The places within this garden, ever sealed from all curiosity, to which I seek to guide those called again through this book, give many orientations from its sacred groves by which the architectural structure of the temple of teaching I have erected can be recognised in the clearest perspective. Many tablets and inscribed columns, still undiscovered in their unintentional hiding places, will also no longer escape the attentive eye.
I really know how strange the teaching imparted in my writings must seem to the vast majority of my fellow men. I also understand all too well that people today, to whom experience of the eternal is foreign, are at the outset incapable of absorbing within their acquired capacity for conceptual understanding the proper meaning of the things I, unfortunately, also have to impart to them about myself if I am to avoid leaving them facing gaps they cannot fill from their own insight. I am no less aware of the many different forms of suspicion, disguised psychologically, which in an irresponsible rush are applied to any teaching which appears inexplicable to it, as the easiest way of concealing its own impotent judgement. In view of the abundance of rational speculation regarding the eternal, it is also completely understandable to me if one doubts whether any person is capable, whilst safeguarded against any self-deception, of experiencing himself vividly within what is undoubtedly the eternal.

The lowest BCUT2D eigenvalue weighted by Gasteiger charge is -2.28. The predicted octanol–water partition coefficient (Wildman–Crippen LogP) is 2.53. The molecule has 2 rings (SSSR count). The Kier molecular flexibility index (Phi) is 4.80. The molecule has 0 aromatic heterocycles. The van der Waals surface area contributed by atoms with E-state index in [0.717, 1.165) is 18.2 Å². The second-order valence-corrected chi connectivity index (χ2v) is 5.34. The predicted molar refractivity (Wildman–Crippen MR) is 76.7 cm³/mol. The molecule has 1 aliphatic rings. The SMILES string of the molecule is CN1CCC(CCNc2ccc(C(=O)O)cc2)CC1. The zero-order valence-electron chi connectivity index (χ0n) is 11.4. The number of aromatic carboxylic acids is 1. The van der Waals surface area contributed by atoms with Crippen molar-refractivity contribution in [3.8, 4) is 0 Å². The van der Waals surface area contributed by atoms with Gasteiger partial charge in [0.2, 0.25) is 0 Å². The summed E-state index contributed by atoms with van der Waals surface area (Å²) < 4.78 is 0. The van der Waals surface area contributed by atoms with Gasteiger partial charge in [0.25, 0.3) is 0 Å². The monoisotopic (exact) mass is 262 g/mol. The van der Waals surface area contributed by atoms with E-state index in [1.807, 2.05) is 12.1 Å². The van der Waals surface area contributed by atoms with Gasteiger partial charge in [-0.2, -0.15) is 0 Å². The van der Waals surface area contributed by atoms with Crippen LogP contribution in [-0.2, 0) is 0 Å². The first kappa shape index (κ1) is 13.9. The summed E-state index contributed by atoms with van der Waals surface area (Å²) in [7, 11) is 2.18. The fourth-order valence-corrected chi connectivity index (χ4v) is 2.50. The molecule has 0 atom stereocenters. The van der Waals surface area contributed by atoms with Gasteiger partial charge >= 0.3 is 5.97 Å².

Furthermore, all proper understanding is rendered difficult by many primitive religious ideas which have not only been accepted in most mature religions, but strangely have also gained a stranglehold, derived from conceptual fields of theology, in the brains of those who consider themselves to be highly beyond all dogmatism. No less significant are the rational obstacles which, like those gigantic creepers nourished on decay found in tropical jungles, within the realms of philosophical systems render all recognition of the truly eternal impossible.
In these circumstances, indicated here only summarily, it is a most painful task to make known, as man amongst men, that one is – along with a few other fellow men belonging to non Europeancultural circles staying in strictest seclusion – oneself an exponent of the eternal within the realm of mankind on earth; moreover, that one is irrevocably designated from within the eternal to convey, as the only translator into the language of earthly man, things which can only become known in wordless experience. – One must indeed have learnt to mock every form of human self-assertion, hidden or open, if one is not to despair at the possibility of fulfilling the task during one’s limited life time on earth! Only unlimited love for everything eternally worthy of love which is seen existing in each of one’s fellow men, even if most of them are scarcely aware of it, provides the strength to open up oneself again and again from within the eternal, despite knowing that for the vast majority of one’s fellowmen one will never the less remain a ‘hortus conclusus’.